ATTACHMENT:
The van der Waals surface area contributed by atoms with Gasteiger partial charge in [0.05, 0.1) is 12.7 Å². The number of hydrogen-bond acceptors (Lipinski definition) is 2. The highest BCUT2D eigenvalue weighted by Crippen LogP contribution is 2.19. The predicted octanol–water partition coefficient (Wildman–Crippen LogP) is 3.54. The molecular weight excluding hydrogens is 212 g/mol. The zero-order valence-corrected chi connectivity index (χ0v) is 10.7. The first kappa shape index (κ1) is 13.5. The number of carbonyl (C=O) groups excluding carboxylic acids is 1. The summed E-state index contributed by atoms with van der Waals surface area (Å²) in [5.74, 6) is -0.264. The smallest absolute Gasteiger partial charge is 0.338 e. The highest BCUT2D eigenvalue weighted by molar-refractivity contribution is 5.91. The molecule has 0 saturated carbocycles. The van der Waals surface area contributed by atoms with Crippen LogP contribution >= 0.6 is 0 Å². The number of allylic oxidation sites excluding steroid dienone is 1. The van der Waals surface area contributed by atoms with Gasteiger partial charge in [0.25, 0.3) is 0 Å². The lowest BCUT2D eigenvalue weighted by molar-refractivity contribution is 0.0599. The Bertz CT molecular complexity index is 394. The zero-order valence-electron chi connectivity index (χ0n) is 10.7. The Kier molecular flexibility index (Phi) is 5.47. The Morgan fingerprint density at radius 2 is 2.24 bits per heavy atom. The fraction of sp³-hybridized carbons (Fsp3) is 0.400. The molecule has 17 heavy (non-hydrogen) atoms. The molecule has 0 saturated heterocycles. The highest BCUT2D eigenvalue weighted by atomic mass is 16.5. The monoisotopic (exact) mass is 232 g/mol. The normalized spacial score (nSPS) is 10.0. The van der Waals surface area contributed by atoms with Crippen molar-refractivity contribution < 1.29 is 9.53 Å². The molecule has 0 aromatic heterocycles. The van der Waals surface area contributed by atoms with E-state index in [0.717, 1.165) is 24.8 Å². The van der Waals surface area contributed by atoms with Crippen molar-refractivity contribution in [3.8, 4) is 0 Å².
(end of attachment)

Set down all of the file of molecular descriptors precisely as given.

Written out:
The van der Waals surface area contributed by atoms with Gasteiger partial charge in [0.05, 0.1) is 12.7 Å². The number of hydrogen-bond acceptors (Lipinski definition) is 2. The highest BCUT2D eigenvalue weighted by Crippen LogP contribution is 2.19. The predicted octanol–water partition coefficient (Wildman–Crippen LogP) is 3.54. The molecular weight excluding hydrogens is 212 g/mol. The zero-order valence-corrected chi connectivity index (χ0v) is 10.7. The first kappa shape index (κ1) is 13.5. The number of carbonyl (C=O) groups excluding carboxylic acids is 1. The summed E-state index contributed by atoms with van der Waals surface area (Å²) in [5.74, 6) is -0.264. The smallest absolute Gasteiger partial charge is 0.338 e. The highest BCUT2D eigenvalue weighted by molar-refractivity contribution is 5.91. The molecule has 0 saturated carbocycles. The van der Waals surface area contributed by atoms with Crippen LogP contribution >= 0.6 is 0 Å². The number of allylic oxidation sites excluding steroid dienone is 1. The van der Waals surface area contributed by atoms with Gasteiger partial charge in [0.25, 0.3) is 0 Å². The lowest BCUT2D eigenvalue weighted by molar-refractivity contribution is 0.0599. The Bertz CT molecular complexity index is 394. The zero-order valence-electron chi connectivity index (χ0n) is 10.7. The Kier molecular flexibility index (Phi) is 5.47. The Morgan fingerprint density at radius 2 is 2.24 bits per heavy atom. The fraction of sp³-hybridized carbons (Fsp3) is 0.400. The molecule has 17 heavy (non-hydrogen) atoms. The molecule has 0 saturated heterocycles. The highest BCUT2D eigenvalue weighted by atomic mass is 16.5. The monoisotopic (exact) mass is 232 g/mol. The normalized spacial score (nSPS) is 10.0. The van der Waals surface area contributed by atoms with Crippen molar-refractivity contribution < 1.29 is 9.53 Å². The molecule has 0 aromatic heterocycles. The van der Waals surface area contributed by atoms with E-state index in [0.717, 1.165) is 24.8 Å². The van der Waals surface area contributed by atoms with Crippen molar-refractivity contribution in [3.8, 4) is 0 Å².